netflix instantly recommends movies or how uber determines to surge pricing in realtime? in thanks in foort unusual software with an unusual name. the sovt wear apache kafka analyzing billions of pieces of instantly. logging into linkedin you see former colleagues and classmates you might want to network with thanks to cover ta. it's free to you've, known as open source software meaning anyone can downthrowed or modify it. even big companies need help figuring out the best way to analyze data in retime. the founders of confluent created apache kofka.
making big bess every day. co-founder of the software start-up company confluent, jay kreps and neha narkhede. they join us on-set. thank you both for being here. >> thanks for having us. >> thank you. >> what is the software you created, jay? how does it work? >> we created the software and made it link in and used it to take care of realtime streams of data increasingly a part of never business. when we were at linkedin we had software to handle big data but slowly. collect it and put it in something, which is kind of what it sounds like. a place to put your data and it sits there. >> you never look at it again. >> yeah. maybe run a report every day, that kind of thing. increasingly companies react to data much more in realtime. data gets used in a way more like a central nervous system, and we didn't have a way to do something like that, and to solve that problem we built kafka and put it into actual
production add linkedin, scaled it in to handle over a trillion messages a day and allowed linkedin to link to what was happens. open sourced it and put it out in the world. >> people not familiar, neha, with open source, think of it as lenox and red hat using lenox to expand and put things on top of that software. >> that's right. available software, it does a great job of creating essentially better software. >> you can have lots of different people operating on the system and making improvements and changing or fixing it? >> exactly. has of the best engineers to solve some of the hardest problems in computer spns because it is readily available, companies adopt. it creates a lot of value for everyone involved in the community. >> yeah, and that sounds like a very utopian and best way of developing software but brings to the question, how do you make money on that? >> what this produces ends up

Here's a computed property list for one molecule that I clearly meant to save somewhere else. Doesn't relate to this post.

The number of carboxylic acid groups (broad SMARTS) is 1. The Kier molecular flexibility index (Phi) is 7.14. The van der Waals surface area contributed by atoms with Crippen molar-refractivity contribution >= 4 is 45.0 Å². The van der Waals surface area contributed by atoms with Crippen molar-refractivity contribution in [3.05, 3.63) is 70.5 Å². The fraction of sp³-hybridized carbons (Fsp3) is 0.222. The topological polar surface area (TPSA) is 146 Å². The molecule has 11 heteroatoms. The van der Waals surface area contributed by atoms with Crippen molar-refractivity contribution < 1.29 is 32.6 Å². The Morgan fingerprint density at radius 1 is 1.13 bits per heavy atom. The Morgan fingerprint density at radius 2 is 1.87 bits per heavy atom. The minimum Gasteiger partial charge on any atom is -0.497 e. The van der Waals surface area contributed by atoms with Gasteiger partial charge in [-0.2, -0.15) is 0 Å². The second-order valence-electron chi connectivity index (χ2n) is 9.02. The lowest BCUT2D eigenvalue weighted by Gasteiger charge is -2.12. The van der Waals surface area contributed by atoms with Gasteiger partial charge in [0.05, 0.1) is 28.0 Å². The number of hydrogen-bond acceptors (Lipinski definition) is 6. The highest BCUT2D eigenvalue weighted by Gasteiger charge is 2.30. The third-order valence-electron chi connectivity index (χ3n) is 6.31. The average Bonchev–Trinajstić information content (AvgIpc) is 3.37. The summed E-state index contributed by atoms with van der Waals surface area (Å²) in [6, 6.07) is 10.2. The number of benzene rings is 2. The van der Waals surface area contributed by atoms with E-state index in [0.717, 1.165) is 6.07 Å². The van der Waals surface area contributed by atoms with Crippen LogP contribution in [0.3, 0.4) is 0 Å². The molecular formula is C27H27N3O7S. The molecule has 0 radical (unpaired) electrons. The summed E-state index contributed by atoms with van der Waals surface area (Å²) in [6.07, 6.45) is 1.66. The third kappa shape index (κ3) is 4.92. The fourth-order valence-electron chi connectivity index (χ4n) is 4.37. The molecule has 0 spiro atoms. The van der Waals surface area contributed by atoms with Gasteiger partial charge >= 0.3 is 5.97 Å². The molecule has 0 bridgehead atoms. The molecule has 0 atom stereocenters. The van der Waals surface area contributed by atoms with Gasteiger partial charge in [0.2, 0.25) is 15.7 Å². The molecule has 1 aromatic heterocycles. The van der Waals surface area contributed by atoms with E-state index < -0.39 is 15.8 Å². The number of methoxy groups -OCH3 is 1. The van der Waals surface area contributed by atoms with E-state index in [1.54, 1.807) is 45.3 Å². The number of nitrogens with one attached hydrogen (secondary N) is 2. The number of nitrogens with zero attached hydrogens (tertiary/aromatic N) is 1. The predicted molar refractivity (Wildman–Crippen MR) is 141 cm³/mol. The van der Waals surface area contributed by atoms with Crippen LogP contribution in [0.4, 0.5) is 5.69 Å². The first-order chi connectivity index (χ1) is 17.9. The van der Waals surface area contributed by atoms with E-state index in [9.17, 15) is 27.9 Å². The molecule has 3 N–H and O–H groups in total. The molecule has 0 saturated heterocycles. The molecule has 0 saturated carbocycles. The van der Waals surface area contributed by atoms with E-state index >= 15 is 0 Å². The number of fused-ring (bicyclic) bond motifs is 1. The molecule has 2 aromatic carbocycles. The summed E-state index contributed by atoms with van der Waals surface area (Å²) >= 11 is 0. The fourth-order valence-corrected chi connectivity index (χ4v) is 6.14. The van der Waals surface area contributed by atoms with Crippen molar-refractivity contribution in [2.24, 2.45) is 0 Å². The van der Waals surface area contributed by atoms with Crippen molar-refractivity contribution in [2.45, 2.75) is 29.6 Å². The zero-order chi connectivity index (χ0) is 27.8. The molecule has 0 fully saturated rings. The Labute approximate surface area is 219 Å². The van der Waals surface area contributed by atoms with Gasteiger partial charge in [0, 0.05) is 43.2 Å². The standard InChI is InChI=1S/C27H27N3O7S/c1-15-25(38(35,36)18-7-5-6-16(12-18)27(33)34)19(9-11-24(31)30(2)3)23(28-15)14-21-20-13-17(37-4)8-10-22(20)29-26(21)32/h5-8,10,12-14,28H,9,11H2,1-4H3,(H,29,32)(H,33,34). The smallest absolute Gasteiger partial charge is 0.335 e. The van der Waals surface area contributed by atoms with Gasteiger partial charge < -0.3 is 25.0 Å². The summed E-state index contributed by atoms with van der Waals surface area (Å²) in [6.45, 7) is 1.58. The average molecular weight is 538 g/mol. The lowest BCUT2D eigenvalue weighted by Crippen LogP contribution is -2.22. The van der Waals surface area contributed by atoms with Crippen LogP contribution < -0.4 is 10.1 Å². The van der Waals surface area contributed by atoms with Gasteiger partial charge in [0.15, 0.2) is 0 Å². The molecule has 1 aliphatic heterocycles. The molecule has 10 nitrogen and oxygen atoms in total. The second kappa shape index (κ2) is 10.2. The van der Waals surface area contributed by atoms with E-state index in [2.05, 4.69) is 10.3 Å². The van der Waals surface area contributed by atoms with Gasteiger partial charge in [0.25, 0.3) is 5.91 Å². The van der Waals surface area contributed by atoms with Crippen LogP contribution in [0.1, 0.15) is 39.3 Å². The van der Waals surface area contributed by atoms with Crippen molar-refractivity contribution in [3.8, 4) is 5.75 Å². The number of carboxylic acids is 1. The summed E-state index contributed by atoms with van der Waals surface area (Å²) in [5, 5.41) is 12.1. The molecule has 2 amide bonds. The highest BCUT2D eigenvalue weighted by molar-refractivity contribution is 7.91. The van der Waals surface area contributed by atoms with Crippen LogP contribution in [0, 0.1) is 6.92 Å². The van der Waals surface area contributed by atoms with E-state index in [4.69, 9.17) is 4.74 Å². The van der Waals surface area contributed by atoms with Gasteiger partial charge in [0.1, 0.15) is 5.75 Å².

being like an engine. technically difficult, but most people don't really want to buy an engine. you don't want to the buy an engine. you want to buy a car. a more put together product. but you want to have a high-kwaulgt high- high-quality engine. kafka is like that engine. technically difficult to make, hundreds of people collaborate on to make it as good as it is. confluent put that together with everything else you need to kind of put it into production in your company. right? how to hook it up to the systems you, run it as a production data system, and then we provide support for all of that so the people can depend on this for their core data s. that sub description based system? you don't pay a lot up front but pay for the support to keep it running? >> exactly how it works. offer the platform. that whole car around the engine, and our customers pay us a subscription on that, giving access to all the stuff we make as well as all the open source bits and then, you know, the